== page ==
Scott Bair

Raiders DT Maurice Hurst signs rookie deal

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USATSI

Raiders DT Maurice Hurst signs rookie deal

Bay Area rent prices gave Maurice Hurst a sense of sticker shock. This area ranks high among the country’s most expensive to live, a far cry from whatever the defensive tackle was paying to live around the University of Michigan.

Hurst expressed surprise at local rent costs on social media a few weeks back, while shopping for a new spot during the Raiders offseason program.

It’s expensive, no doubt.

Hurst can afford it now, and won’t even have to resort to a second job as an Uber driver, something he did for extra cash in Ann Arbor, Mich.

Hurst signed his four-year rookie contract on Wednesday, securing significant funds for playing the game he loves.

Hurst will get paid according to his draft slot, with little room to move within the NFL’s rookie wage scale.

Sports salary site spotrac.com estimates Hurst, the No. 140 overall pick, will earn $2.7 million over the life of the deal. He is scheduled to receive a $293,148 signing bonus, and carry a $553,287 salary-cap hit.

Hurst was widely considered a first-round talent, someone who fell down draft boards due to an irregular EKG discovered by NFL teams at the scouting combine. He was cleared to play at Michigan, and the Raiders have cleared him to play in 2018.

The drop cost him some money, something that will surely motivate him as a rookie.

“I’m upset, and disappointed in teams that decided not to pick me,” Hurst said on a conference call after being drafted. “One got a great player for very little. I’m excited to be a Raider.”

Hurst is an excellent interior pass rusher, and could fill an immediate need on the Raiders defensive line. He’s also a stout run stopper surely more capable than his draft slot suggests.

Seventh-round pick signs Raiders contract, enters WR competition

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USATSI

Seventh-round pick signs Raiders contract, enters WR competition

The Raiders' receiver room is pretty packed. Competition will be fierce for spots behind Amari Cooper, Jordy Nelson and Martavis Bryant.

Oklahoma State alum Marcell Ateman will be fighting for a spot this offseason. The seventh-round won’t be given anything, but has the tools required to compete at the professional level.

He’s formally getting paid for his services now, after signing his four-year rookie contract on Wednesday afternoon.

Ateman and the Raiders rookie class joined veterans for the offseason program starting Monday, and activity increases with OTAs beginning next week.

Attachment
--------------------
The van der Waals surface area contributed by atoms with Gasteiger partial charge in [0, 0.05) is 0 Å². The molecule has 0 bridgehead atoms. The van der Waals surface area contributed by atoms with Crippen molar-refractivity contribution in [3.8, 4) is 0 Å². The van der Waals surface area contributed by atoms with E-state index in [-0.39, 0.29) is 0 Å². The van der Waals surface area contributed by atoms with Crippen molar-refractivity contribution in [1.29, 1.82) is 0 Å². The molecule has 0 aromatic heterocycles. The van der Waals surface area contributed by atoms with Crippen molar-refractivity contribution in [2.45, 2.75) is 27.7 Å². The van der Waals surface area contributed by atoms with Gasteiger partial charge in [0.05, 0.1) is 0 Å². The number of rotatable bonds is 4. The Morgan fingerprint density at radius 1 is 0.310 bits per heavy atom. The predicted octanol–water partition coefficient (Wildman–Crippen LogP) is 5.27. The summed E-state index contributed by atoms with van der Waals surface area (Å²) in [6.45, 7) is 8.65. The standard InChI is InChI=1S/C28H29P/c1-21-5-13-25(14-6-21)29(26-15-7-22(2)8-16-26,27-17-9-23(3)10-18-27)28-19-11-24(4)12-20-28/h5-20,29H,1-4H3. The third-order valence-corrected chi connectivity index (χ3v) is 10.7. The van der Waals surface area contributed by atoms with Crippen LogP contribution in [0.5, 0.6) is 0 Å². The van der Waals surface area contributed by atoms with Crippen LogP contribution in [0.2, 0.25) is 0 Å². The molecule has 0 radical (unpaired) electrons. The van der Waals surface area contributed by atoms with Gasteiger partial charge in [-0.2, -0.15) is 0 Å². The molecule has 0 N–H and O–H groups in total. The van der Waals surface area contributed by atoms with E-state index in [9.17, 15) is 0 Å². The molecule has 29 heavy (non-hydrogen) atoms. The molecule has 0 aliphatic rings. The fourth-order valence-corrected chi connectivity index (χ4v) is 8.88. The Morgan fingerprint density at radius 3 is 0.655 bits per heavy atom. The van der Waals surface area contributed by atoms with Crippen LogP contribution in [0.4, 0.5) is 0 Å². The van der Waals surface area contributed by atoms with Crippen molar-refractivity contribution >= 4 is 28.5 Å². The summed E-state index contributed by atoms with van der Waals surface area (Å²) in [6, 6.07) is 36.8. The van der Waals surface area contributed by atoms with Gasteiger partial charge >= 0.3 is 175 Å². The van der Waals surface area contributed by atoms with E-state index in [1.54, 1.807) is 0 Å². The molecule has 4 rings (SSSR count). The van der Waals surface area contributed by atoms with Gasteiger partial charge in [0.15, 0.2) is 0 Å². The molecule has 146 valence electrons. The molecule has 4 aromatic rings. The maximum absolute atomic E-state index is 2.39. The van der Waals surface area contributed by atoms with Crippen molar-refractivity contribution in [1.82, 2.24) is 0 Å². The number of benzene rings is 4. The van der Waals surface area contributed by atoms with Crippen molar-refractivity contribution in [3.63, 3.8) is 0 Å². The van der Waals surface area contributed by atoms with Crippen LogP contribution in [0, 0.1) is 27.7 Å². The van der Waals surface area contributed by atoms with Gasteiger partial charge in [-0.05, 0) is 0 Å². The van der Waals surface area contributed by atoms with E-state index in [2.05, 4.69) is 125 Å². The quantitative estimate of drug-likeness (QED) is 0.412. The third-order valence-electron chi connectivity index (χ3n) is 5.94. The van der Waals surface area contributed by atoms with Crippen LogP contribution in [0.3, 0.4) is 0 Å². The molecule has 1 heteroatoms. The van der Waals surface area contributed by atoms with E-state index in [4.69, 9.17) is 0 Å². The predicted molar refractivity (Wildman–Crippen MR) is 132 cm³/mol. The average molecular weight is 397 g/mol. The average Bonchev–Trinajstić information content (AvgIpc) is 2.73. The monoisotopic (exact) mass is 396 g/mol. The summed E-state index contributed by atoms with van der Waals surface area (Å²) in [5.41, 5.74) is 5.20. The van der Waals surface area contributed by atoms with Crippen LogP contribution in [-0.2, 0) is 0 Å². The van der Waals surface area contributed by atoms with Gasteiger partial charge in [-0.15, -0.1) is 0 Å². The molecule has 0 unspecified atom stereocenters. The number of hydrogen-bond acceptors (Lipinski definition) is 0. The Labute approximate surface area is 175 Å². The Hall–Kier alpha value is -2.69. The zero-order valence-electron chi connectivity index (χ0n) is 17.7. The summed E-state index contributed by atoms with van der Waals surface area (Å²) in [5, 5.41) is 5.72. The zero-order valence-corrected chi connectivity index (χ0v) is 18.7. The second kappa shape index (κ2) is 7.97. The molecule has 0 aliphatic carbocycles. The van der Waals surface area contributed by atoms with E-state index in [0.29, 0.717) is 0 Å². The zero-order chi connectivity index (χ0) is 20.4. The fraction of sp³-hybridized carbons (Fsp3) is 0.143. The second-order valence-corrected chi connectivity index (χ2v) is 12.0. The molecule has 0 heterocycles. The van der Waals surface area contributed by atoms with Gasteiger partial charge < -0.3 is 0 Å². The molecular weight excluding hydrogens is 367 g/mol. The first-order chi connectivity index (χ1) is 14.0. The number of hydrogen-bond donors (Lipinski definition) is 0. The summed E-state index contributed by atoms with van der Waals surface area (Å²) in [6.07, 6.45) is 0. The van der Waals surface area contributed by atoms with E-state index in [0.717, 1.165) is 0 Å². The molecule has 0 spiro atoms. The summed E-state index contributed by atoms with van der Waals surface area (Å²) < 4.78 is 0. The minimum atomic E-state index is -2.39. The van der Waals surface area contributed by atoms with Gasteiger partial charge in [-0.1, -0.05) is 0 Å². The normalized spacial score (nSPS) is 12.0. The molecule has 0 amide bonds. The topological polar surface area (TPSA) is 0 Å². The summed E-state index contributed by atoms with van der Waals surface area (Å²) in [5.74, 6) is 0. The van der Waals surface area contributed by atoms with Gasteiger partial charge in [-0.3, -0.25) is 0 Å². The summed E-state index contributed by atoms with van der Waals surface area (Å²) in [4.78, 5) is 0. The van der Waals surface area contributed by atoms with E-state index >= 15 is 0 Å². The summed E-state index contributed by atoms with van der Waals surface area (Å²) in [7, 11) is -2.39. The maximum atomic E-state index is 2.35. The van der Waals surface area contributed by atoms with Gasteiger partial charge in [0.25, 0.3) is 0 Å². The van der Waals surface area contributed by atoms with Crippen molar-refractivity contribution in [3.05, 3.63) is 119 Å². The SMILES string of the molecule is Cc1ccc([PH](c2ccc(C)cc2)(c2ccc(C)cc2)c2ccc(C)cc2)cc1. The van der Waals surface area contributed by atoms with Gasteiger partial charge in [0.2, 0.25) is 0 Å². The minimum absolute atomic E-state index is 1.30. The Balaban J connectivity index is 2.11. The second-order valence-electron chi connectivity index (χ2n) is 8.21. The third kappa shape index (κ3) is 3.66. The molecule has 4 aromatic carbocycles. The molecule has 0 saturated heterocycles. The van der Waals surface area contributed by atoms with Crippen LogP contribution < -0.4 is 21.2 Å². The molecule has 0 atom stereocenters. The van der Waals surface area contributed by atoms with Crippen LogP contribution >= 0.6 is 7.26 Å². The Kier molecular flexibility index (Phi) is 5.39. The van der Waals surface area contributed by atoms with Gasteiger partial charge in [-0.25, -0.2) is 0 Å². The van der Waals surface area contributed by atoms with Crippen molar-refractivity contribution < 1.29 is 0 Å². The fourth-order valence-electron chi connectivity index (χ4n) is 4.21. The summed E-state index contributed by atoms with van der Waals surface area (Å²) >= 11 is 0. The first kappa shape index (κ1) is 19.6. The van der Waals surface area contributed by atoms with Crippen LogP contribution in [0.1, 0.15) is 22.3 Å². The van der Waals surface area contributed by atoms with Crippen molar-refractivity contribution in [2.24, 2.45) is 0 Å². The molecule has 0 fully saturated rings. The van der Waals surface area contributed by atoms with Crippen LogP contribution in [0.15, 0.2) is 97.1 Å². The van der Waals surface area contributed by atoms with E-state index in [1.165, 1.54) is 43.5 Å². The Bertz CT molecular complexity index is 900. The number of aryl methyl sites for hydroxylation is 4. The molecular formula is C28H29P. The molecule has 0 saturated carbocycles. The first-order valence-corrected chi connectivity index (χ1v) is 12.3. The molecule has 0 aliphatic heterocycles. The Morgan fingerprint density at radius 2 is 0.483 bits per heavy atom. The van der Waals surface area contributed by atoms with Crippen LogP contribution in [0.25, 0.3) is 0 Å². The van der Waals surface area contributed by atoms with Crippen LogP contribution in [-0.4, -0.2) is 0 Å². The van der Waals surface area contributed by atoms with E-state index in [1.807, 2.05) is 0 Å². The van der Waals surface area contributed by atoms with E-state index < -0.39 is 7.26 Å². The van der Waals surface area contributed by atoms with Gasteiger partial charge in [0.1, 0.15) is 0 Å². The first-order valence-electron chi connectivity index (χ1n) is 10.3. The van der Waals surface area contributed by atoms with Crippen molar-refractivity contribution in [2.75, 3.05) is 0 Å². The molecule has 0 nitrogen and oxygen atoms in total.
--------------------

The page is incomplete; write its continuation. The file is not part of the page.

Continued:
Ryan Switzer and Dwyane Harris, who are also return men, join the receiver competition with Ateman, Seth Roberts, Griff Whalen, Johny Holton and Isaac Whitney.

Ateman isn’t the fastest guy, but he’s known as a quality route runner with sure hands. He had 146 receptions for 2,466 yards and 13 touchdowns in his college career.

Raiders sign their punter of the present and future

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AP

Raiders sign their punter of the present and future

Johnny Townsend should be the Raiders punter in 2018. The fifth-round pick is unproven at this level, but he has the power and accuracy to succeed at the NFL. The Raiders are confident in this kid, so much so that he’s the only punter on the roster.

Colby Wadman was waived last week, and Townsend will take over all practice reps moving forward.

That on-field work starts in earnest when OTAs begin next week, but he took care of an off-field matter on Monday.Townsend signed his four-year rookie contract, officially becoming a Raiders employee. His salary is largely set by the league’s rookie wage scale, and compensation is based on draft slot.

The University of Florida alum was taken No. 173 overall. He’s expected to earn $2.576 million over the life of his rookie deal, per spotrac.com. The site states he’d due a $161,475 signing bonus, and carries a $534,388 salary-cap hit.

The Raiders are excited to have Townsend in Alameda.

“He was our guy, I think, from the beginning,” Raiders head coach Jon Gruden said. “He’s an excellent directional punter. He has a strong leg. When you talk about punters, no one really looks into what kind of holders they are. The holder is as important to the operation of a field goal than almost the kick itself. This man can put the ball down, he can field a bad snap. He’s an excellent punter. He can handle a bad snap and he’s a great kid. He’s an outstanding athlete, so we’re happy to have him.”

Raiders add two to roster

The Raiders signed safety Dallin Leavitt and long snapper Drew Scott, tryout players who impressed at the team's rookie minicamp. The Raiders roster is back at 90, the league's offseason maximum.